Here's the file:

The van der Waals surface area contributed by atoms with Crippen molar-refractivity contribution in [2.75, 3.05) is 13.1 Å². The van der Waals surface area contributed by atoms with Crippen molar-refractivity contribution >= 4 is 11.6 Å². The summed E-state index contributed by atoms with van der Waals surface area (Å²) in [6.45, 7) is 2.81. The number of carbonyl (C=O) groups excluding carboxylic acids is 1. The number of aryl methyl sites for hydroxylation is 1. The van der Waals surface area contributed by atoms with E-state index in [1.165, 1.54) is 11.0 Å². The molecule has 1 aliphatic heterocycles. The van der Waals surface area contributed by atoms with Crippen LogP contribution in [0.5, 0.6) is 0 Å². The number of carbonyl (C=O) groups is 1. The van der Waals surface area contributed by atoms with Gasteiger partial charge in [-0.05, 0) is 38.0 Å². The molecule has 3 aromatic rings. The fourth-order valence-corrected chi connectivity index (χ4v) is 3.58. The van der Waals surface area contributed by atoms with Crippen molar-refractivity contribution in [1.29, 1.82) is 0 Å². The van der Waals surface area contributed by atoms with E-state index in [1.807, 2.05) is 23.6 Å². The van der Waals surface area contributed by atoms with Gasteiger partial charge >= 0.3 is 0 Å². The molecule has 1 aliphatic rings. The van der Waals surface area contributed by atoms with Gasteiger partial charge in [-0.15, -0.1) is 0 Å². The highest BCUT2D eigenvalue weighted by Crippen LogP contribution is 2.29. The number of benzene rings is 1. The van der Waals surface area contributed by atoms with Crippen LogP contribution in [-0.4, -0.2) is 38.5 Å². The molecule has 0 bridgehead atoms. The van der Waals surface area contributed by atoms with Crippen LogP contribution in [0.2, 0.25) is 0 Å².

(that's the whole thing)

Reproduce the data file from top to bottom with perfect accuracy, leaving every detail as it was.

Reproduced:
The van der Waals surface area contributed by atoms with Crippen molar-refractivity contribution in [2.75, 3.05) is 13.1 Å². The van der Waals surface area contributed by atoms with Crippen molar-refractivity contribution >= 4 is 11.6 Å². The summed E-state index contributed by atoms with van der Waals surface area (Å²) in [6.45, 7) is 2.81. The number of carbonyl (C=O) groups excluding carboxylic acids is 1. The number of aryl methyl sites for hydroxylation is 1. The van der Waals surface area contributed by atoms with E-state index in [1.165, 1.54) is 11.0 Å². The molecule has 1 aliphatic heterocycles. The van der Waals surface area contributed by atoms with Crippen LogP contribution in [0.5, 0.6) is 0 Å². The number of carbonyl (C=O) groups is 1. The van der Waals surface area contributed by atoms with Gasteiger partial charge in [-0.05, 0) is 38.0 Å². The molecule has 3 aromatic rings. The fourth-order valence-corrected chi connectivity index (χ4v) is 3.58. The van der Waals surface area contributed by atoms with Crippen molar-refractivity contribution in [1.29, 1.82) is 0 Å². The van der Waals surface area contributed by atoms with E-state index in [1.807, 2.05) is 23.6 Å². The van der Waals surface area contributed by atoms with Gasteiger partial charge >= 0.3 is 0 Å². The molecule has 1 aliphatic rings. The van der Waals surface area contributed by atoms with Gasteiger partial charge in [-0.15, -0.1) is 0 Å². The highest BCUT2D eigenvalue weighted by Crippen LogP contribution is 2.29. The number of benzene rings is 1. The van der Waals surface area contributed by atoms with Crippen LogP contribution in [-0.4, -0.2) is 38.5 Å². The molecule has 0 bridgehead atoms. The van der Waals surface area contributed by atoms with Crippen LogP contribution in [0.2, 0.25) is 0 Å².